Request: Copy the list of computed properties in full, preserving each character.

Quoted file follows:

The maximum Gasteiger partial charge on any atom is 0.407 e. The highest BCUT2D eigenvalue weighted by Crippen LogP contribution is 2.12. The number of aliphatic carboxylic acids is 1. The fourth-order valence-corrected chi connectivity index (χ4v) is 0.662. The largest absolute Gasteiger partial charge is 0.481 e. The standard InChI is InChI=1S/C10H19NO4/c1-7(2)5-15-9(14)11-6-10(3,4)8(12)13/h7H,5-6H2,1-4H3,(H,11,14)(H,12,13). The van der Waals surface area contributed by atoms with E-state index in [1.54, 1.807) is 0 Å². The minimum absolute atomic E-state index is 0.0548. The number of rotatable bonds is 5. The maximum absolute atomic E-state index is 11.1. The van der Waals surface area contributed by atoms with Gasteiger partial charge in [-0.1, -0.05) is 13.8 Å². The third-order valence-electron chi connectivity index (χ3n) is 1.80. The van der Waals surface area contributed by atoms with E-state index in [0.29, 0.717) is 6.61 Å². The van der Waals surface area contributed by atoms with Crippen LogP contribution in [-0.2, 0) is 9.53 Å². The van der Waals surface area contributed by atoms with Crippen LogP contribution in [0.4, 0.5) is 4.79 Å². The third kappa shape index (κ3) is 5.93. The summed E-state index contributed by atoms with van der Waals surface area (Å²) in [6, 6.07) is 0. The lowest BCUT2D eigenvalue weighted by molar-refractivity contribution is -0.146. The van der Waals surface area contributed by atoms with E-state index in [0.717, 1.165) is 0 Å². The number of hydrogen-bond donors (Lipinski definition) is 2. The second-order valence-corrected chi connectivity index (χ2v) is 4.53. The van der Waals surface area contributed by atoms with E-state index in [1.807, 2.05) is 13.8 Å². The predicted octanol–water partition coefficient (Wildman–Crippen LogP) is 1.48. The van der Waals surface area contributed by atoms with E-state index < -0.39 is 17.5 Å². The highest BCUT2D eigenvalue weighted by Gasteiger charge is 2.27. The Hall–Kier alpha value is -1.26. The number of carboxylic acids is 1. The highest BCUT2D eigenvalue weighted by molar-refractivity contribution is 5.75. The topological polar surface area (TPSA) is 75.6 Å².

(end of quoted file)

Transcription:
The maximum Gasteiger partial charge on any atom is 0.407 e. The highest BCUT2D eigenvalue weighted by Crippen LogP contribution is 2.12. The number of aliphatic carboxylic acids is 1. The fourth-order valence-corrected chi connectivity index (χ4v) is 0.662. The largest absolute Gasteiger partial charge is 0.481 e. The standard InChI is InChI=1S/C10H19NO4/c1-7(2)5-15-9(14)11-6-10(3,4)8(12)13/h7H,5-6H2,1-4H3,(H,11,14)(H,12,13). The van der Waals surface area contributed by atoms with E-state index in [1.54, 1.807) is 0 Å². The minimum absolute atomic E-state index is 0.0548. The number of rotatable bonds is 5. The maximum absolute atomic E-state index is 11.1. The van der Waals surface area contributed by atoms with Gasteiger partial charge in [-0.1, -0.05) is 13.8 Å². The third-order valence-electron chi connectivity index (χ3n) is 1.80. The van der Waals surface area contributed by atoms with E-state index in [0.29, 0.717) is 6.61 Å². The van der Waals surface area contributed by atoms with Crippen LogP contribution in [-0.2, 0) is 9.53 Å². The van der Waals surface area contributed by atoms with Crippen LogP contribution in [0.4, 0.5) is 4.79 Å². The third kappa shape index (κ3) is 5.93. The summed E-state index contributed by atoms with van der Waals surface area (Å²) in [6, 6.07) is 0. The lowest BCUT2D eigenvalue weighted by molar-refractivity contribution is -0.146. The van der Waals surface area contributed by atoms with E-state index in [0.717, 1.165) is 0 Å². The number of hydrogen-bond donors (Lipinski definition) is 2. The second-order valence-corrected chi connectivity index (χ2v) is 4.53. The van der Waals surface area contributed by atoms with E-state index in [1.807, 2.05) is 13.8 Å². The predicted octanol–water partition coefficient (Wildman–Crippen LogP) is 1.48. The van der Waals surface area contributed by atoms with E-state index < -0.39 is 17.5 Å². The highest BCUT2D eigenvalue weighted by Gasteiger charge is 2.27. The Hall–Kier alpha value is -1.26. The number of carboxylic acids is 1. The highest BCUT2D eigenvalue weighted by molar-refractivity contribution is 5.75. The topological polar surface area (TPSA) is 75.6 Å².